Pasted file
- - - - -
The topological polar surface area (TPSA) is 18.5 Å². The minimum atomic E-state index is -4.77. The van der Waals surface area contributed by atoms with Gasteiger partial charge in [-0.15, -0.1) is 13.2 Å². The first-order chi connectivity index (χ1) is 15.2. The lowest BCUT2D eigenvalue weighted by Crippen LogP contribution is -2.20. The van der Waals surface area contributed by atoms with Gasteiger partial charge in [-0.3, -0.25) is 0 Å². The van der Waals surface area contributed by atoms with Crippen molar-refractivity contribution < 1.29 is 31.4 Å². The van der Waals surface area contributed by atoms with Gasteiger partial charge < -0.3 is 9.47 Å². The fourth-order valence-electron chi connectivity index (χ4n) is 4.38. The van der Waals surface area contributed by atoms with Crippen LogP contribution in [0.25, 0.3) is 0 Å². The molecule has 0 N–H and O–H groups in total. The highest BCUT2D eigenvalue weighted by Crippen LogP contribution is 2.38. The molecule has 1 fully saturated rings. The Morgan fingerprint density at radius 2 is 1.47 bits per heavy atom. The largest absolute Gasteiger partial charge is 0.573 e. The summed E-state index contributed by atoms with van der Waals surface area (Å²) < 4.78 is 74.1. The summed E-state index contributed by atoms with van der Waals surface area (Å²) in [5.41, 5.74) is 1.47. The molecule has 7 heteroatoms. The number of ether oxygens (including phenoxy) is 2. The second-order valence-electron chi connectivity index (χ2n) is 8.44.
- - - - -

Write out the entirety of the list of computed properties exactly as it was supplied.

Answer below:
The topological polar surface area (TPSA) is 18.5 Å². The minimum atomic E-state index is -4.77. The van der Waals surface area contributed by atoms with Gasteiger partial charge in [-0.15, -0.1) is 13.2 Å². The first-order chi connectivity index (χ1) is 15.2. The lowest BCUT2D eigenvalue weighted by Crippen LogP contribution is -2.20. The van der Waals surface area contributed by atoms with Gasteiger partial charge in [-0.3, -0.25) is 0 Å². The van der Waals surface area contributed by atoms with Crippen molar-refractivity contribution < 1.29 is 31.4 Å². The van der Waals surface area contributed by atoms with Gasteiger partial charge < -0.3 is 9.47 Å². The fourth-order valence-electron chi connectivity index (χ4n) is 4.38. The van der Waals surface area contributed by atoms with Crippen LogP contribution in [0.25, 0.3) is 0 Å². The molecule has 0 N–H and O–H groups in total. The highest BCUT2D eigenvalue weighted by Crippen LogP contribution is 2.38. The molecule has 1 fully saturated rings. The Morgan fingerprint density at radius 2 is 1.47 bits per heavy atom. The largest absolute Gasteiger partial charge is 0.573 e. The summed E-state index contributed by atoms with van der Waals surface area (Å²) < 4.78 is 74.1. The summed E-state index contributed by atoms with van der Waals surface area (Å²) in [5.41, 5.74) is 1.47. The molecule has 7 heteroatoms. The number of ether oxygens (including phenoxy) is 2. The second-order valence-electron chi connectivity index (χ2n) is 8.44.